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Old 10-30-2020, 05:40 PM   #1
Rune Son of Bjarne
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1420! Etymology: Isengard and Helms Deep

Rather infuriating a Danish radioshow have been spreading the word that Tolkien was inspired by easter Jutland when coming up for place names, but offer little in the way of proof.

The very concept of the show is that a caller will make an unsubstantiated claim, and then the show will attempt to confirm or debunk the claim.

In this case the claim is that the place names Helm's Deep and Isengard comes from easter Jutland where you will find the narrow strait Hjelm Dyb and the manor house Isgård.

The consensus seemed to be that this must be coincidence, until a self proclaimed Tolkien ekspert calls in and claims that it is very likely that Tolkien got inspired by the Danish place names as he studied that area extensively. He offers no more detail, but starts talking about Tolkien's correspondence with the future Queen Margrethe II.

As a Danish Tolkien nerd this have left me perplexed. I haven't heard that Tolkien should have dedicated time to studying eastern Jutland, besides his general interest in the nordic countries.

Obviously Tolkien could have been inspired, and then altered the name to better fit in with old english, but it doesn't seem likely, does it?

What do you think?

Have you ever heard about Tolkien having a special interest in eastern Jutland (more specifically Djurs), or have you perhaps come across the origins of these place names.

As a bonus I just found a comment on reddit where a user suggest that the nearby village of Eskerod, could be the inspiration of Esgaroth.
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Old 10-31-2020, 05:54 AM   #2
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I will give the usual disclaimer that I am far from being a Tolkien scholar on the level of others.

However, it's my understanding that Isengard was simply a translation, consistent with other place names in Rohan, from the Sindarin name Angrenost.

And what's so complicated about Helm's Deep? As explained in Unfinished Tales, it was

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A deep gorge near the north-western end of Ered Nimrais, at the entrance to which was built the Hornburg; named after King Helm, who took refuge from his enemies there in the Long Winter of Third Age 2758-9.
With the myriad numbers of place names in various countries and languages, coincidence alone can easily account for similarities between 'real' locales and those in the mythos.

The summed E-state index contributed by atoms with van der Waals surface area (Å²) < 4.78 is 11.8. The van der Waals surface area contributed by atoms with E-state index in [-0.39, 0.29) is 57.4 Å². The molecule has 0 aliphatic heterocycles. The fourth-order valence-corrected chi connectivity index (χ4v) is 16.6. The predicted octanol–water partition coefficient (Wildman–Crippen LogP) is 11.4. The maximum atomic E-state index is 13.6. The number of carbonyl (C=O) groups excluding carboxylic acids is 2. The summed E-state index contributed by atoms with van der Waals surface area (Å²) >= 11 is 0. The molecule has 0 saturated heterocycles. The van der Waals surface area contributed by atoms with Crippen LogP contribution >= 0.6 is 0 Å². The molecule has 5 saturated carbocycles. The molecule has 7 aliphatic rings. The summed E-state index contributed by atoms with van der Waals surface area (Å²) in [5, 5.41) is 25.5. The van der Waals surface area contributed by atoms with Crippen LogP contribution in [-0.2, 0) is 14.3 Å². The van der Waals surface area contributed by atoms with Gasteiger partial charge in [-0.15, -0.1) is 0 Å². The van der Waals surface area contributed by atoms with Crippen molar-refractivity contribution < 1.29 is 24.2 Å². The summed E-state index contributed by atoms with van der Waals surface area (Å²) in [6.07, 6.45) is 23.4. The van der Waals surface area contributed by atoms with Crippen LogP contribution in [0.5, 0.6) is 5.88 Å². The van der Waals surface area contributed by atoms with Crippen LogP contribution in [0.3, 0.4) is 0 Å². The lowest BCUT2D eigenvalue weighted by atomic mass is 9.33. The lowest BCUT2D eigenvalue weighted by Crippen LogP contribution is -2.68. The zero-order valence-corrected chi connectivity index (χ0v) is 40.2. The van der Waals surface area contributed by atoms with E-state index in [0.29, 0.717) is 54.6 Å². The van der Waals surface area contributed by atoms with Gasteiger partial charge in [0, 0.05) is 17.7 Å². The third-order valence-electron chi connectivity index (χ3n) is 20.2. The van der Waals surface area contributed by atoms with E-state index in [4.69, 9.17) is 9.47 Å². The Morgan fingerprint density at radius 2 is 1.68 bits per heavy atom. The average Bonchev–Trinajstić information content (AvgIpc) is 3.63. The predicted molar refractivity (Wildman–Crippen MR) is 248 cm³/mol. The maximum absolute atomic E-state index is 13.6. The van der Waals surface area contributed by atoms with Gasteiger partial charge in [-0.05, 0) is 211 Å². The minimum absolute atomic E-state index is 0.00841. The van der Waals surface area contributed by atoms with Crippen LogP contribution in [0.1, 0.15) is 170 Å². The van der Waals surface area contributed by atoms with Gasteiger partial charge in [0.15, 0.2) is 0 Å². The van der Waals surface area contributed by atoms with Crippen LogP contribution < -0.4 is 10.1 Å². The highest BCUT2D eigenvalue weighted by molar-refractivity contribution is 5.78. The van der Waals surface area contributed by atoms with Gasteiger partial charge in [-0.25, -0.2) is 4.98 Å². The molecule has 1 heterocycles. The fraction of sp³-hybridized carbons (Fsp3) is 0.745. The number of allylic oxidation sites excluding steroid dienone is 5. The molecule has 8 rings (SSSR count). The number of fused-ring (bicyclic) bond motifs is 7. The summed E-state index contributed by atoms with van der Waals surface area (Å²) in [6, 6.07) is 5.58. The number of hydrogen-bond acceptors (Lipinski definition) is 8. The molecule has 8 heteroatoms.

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Old 10-31-2020, 06:37 AM   #3
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Agreed with Inzil. Two explanations: Tolkien had the backstory in mind when picking out names (e.g. the story of Helm Hammerhand who wintered in this keep) and used fitting names, or he reeeeally liked those two places on the Jutland map and made the backstory match the names. I think the former is the simpler explanation, without being a Tolkien expert of any kind.

A google search tells me that there actually is a River Isen in Bavaria, so if there really is a specific geographical inspiration for Saruman's abode, Germany might win this round.

Personally, I tend to see coincidence in the opposite direction. Like why is there a town in Italy named after Hurin's eldest. And the poor Dunedin, which I always feel the need to spell correctly, with an "a" after the "d". Not every sound-alike or look-alike is a real reference. So unless someone finds evidence that Tolkien actually had more affinity for eastern Jutland's geography than the average map, I will remain dubious about the influence here.
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Old 10-31-2020, 10:00 AM   #4
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People have constantly come up with this sort of nonsense, based on nothing more than sound coincidence; for example "Gondor is based on Gondar in Ethiopia." Um, no. (Especially if one is aware that the original name of the South Kingdom was Ond > Ondor > Gondor). We get similar silliness wrt to places themselves, like "The Two Towers" in Birmingham, or every other rural pub in Britain being the origin of the Prancing Pony, or the Ring of Silvianus nonsense.

in the very, very early period Tolkien equated some fictional locations with real-world places - Warwick, Great Heywood etc - but the names he coined for them in Quenya were naturally entirely different ones (Kortirion, Tavrobel).
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Old 10-31-2020, 05:40 PM   #5
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Originally Posted by Inziladun View Post
I will give the usual disclaimer that I am far from being a Tolkien scholar on the level of others.

However, it's my understanding that Isengard was simply a translation, consistent with other place names in Rohan, from the Sindarin name Angrenost.

And what's so complicated about Helm's Deep? As explained in Unfinished Tales, it was



With the myriad numbers of place names in various countries and languages, coincidence alone can easily account for similarities between 'real' locales and those in the mythos.
Well, there is nothing complicated with the in universe etymology, but obviously it was something Tolkien worked a lot on and tinkered with to make fit.